To start things off, I'd recommend you go through the basics first. Much of the hardware and testing parts have been covered in the post below Mr. Frederick Vandenbosch. I'll be tackling the basic scheme of things to get started with the robot using the Pi.


Rapiro: Putting it together and getting it to work


Note: Almost all of this information can be found around the net individually, but I decided to compile them here for accessibility and ease of use for everyone who's starting out and to avoid the headache of going through translations originally written in Japanese. The purpose of this guide is to serve as a starting point and reference for the users of the product.


Materials Used:



Raspberry Pi

Raspberry Pi Camera Board

Any compatible WiFi USB dongle

5x Sanyo Eneloop Rechargeable Batteries

1x AC/DC adapter (Specs to be expounded upon below)

Any compatible Bluetooth USB dongle (Optional for this guide)

PS3 Controller & USB Connector (Optional)

Sensors, Speakers, and other peripherals (Optional)





I. General Guidelines/Troubleshooting - Before you connect the Raspberry Pi



// Fine angle adjustments (degrees)
int trim[MAXSN] = { 0,  // Head yaw
                    0,  // Waist yaw
                    0,  // R Sholder roll
                    0,  // R Sholder pitch
                    0,  // R Hand grip
                    0,  // L Shoulder roll
                    0,  // L Shoulder pitch
                    0,  // L Hand grip
                    0,  // R Foot yaw
                    0,  // R Foot pitch
                    0,  // L Foot yaw
                    0}; // L Foot pitch


                                                     When you first turn it on:


-If you have a twitching issue, most likely the batteries are your problem. For that, the RAPIRO manufacturers recommend Rechargeable Ni-Mh batteries. Sanyo Eneloop works well in my experience. They last 45-90 minutes depending on what you're doing with the robot. As for the power supply, they recommend an AC/DC Adapter ranging from 6-12v with current of 4000mAH or more. I am using a switching power supply rated at 12v and 6000mAH. Anything beyond that might fry the board or cause it to overheat. Wouldn't want to risk it.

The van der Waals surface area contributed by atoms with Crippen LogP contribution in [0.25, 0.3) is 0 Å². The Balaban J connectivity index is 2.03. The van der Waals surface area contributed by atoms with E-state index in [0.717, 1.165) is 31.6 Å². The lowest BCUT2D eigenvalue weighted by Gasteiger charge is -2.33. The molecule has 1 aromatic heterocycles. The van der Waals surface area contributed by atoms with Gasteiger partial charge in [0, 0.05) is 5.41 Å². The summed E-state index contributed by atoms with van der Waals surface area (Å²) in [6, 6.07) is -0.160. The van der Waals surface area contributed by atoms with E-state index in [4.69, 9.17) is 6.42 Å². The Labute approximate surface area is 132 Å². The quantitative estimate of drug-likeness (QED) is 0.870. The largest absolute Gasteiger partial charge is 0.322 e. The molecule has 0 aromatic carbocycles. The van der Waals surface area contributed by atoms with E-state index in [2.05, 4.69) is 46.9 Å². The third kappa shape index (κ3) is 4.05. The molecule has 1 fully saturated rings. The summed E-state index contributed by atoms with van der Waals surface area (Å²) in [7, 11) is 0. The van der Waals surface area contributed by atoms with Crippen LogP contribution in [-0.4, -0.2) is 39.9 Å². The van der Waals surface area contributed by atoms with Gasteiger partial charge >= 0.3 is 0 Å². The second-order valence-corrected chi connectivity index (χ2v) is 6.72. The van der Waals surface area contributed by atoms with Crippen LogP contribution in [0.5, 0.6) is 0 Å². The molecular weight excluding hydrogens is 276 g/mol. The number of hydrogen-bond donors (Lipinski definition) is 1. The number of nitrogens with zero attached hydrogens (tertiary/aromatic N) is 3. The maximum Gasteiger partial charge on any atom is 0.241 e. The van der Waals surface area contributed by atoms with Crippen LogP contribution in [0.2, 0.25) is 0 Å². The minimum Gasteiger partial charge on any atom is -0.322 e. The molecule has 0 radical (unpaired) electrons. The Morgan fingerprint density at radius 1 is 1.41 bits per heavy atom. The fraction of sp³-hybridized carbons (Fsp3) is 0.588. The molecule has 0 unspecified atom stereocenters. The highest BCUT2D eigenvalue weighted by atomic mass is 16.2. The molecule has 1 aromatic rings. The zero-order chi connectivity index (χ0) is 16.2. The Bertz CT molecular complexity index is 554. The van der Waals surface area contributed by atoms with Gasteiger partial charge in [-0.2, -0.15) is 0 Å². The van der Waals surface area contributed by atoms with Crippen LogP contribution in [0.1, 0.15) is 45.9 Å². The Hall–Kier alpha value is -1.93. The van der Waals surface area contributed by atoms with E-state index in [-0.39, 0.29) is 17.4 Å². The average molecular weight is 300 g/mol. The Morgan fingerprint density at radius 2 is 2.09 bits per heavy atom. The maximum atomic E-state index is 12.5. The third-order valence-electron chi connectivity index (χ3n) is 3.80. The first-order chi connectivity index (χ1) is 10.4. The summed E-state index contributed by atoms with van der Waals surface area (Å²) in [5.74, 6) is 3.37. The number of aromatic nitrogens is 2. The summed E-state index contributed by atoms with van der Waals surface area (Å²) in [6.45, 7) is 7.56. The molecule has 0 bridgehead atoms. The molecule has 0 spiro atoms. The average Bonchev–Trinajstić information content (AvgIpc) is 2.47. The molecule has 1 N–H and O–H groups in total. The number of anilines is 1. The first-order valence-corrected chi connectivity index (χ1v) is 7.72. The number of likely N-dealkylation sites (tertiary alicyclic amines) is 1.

-If the robot is contorting unusually and buzzing when you turn it on, you might have to re-calibrate. Connect the RAPIRO to the computer using the Arduino IDE and upload the initial code which can be found here:


     Servo adjustments will be made using the chunk of code above. All of them are at '0' degrees by default. Change the values and adjust them accordingly so that the robot can stand on its own. The creator of the RAPIRO, Shota Ishiwatari says that the adjustment value should not exceed 23 degrees. If you go beyond that to set it to its initial position, it is generally recommended that you re-assemble the robot so as not to cause any problems in the long run.



When you're sure that all of these issues have been resolved, you can turn on the battery switch or connect your power supply to the DC jack to test it out. Open up the serial monitor and set the baud rate to 57600.


To make the robot move, use the sample commands:


#M0 - Make the robot cease all movement and return to its initial position
#M1 - Make the robot move forward

#M2 - Make the robot move backward

#M3 - Make the robot turn to the left

#M4 - Make the robot turn to the right

#M5 to #M9 - A series of commands that make the robot do different kinds of waving motions + changing LED colors.

When you've played around with it and tested all the functions, you're now ready to connect it to the Raspberry Pi.



II. Initial Configuration of the Raspberry Pi


         When you're done with the initial configuration of the robot,  the Pi needs to be configured a bit before it can be used with the RAPIRO. Before connecting the Pi to the motor board, we need to hook it up to a television set, with a mouse, keyboard and an internet connection. I'll assume you have the WiFi dongle fixed up already. If you haven't, there are lots of guides out there. You might want to set up the camera as well. For that, you can refer to: Camera | Raspberry Pi


A. Installing SSH


When you've set up the camera, the next thing you want to do is to Enable SSH. What this does is it enables you to transfer files/send commands to the Pi remotely via a secure shell. To do that, you need to install SSH.